Saturday, February 14, 2009

Does ADHD improve your sense of smell?

Due to a high degree of overlap in symptoms with other disorders, finding accurate ways of differentiating ADHD is of utmost importance. Based on a recent study by Romanos and coworkers, it appears that individuals with ADHD may be able to "sniff out" their disorder. In a publication on Improved Odor Sensitivity in ADHD, Romanos and others found that children with ADHD had significantly better sensitivity for particular odors when compared to their non-ADHD peers. In other words, children with ADHD may be able to better detect minute or trace levels of certain smells when compared to other children. As an interesting aside, the study noted that boys actually had a slight advantage as far as odor detection when compared to girls (which goes against many other study findings which indicate that females have better senses of smell).

However, when these children were investigated in two other "smell" categories, which included discrimination between different smells, and the actual identification of particular agents causing the smell, they should no advantages over their non-ADHD peers. Similar studies have also been done on adults with ADHD, and have shown little to no effect between ADHD and sense of smell. These findings seem to agree with another recent report on olfactory impairments in children with ADHD. This study found that children with ADHD were worse at identifying the nature of particular odors than non-ADHD children. It appears that these deficits are tied to a specific brain region called the orbitofrontal region, the outer section which is approximated by the green region in the diagram below (original file source can be found here). Note that this region has numerous implications with regards to the disorder of ADHD.

To throw another wrinkle into the mix, it appears that stimulant medication treatments for ADHD may negate these olfactory advantages (with regards to the increased ability of ADHD children to detect minute levels of odors better than their peers). The Romanos study also investigated another group of similar age and gendered individuals with ADHD who were on the medication methylphenidate (Ritalin, Concerta, Daytrana, etc.). Like the non-medicated ADHD children, this group all had the combined subtype of ADHD (meaning that both hyperactive/impulsive as well as inattentive symptoms were present to a large extent). They found that the medicated children did not have the improved smell sensitivity that their non-medicated ADHD peers did, but rather had an odor detectability level similar to that of the non-ADHD group. In other words, it appeared that methylphenidate (as well as other ADHD stimulant medications, potentially), may offset any improvements in smell detection in ADHD individuals.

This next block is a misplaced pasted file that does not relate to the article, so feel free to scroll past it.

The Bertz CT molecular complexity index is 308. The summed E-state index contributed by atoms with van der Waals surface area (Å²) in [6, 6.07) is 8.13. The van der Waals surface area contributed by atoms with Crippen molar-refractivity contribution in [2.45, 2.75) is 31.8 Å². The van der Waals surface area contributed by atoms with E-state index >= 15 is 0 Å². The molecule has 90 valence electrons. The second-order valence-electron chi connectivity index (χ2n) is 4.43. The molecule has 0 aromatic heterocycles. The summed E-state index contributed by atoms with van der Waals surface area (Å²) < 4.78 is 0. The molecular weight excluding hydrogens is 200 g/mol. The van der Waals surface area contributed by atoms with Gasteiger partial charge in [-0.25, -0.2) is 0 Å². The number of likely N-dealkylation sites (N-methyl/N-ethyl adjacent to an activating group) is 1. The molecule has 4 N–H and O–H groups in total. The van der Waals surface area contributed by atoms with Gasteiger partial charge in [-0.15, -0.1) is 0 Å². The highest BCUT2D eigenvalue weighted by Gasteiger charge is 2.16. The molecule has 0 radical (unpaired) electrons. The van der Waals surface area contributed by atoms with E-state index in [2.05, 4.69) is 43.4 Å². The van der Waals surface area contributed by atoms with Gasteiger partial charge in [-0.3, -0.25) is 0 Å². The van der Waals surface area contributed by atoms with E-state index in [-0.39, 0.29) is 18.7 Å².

It is believed that the dopamine system and pathways play a critical role in smell differences between ADHD children and their peers. Keep in mind that methylphenidate and most other stimulants for ADHD work by increasing the concentration of the neurotransmitter dopamine in the areas between neuronal cells, by reducing the transport of this important brain chemical into the cells themselves (individuals with ADHD often have an imbalance between the dopamine levels inside and outside of these neurons, and often have insufficient dopamine levels in the surrounding areas outside the neuron cells). Dopamine levels have been shown to have a protective effect on olfactory neurons (neurons related to smell). Chemical alterations of dopamine levels, such as those introduced by methylphenidate or other ADHD stimulants may therefore interfere with odor sensitivities in key regions of smell such as the olfactory bulb region of the brain.

On a final note, the findings by Romanos and coworkers are of potential interest because of the fact that many neuropsychiatric disorders are accompanied by a sharp decrease in odor detection and sense of smell. These include Parkinson's Disease, obsessive-compulsive disorder (OCD), schizophrenia, autism, and depression. Because of this, it may be possible to use odor sensitivity tests to help differentiate between ADHD and other neuropsychiatric disorders, at least in children. Although we have seen that there is some conflicting evidence surrounding studies, it appears that we could, at least in theory, administer some type of smell test of trace levels of specific odorous chemical agents that are undetectable to the majority of the child population and see whether the potential ADHD candidate could detect these minute traces. Furthermore, it would be interesting to see whether other stimulant medications besides methylphenidate have the same effects on curbing the increased odor sensitivities exhibited in ADHD children.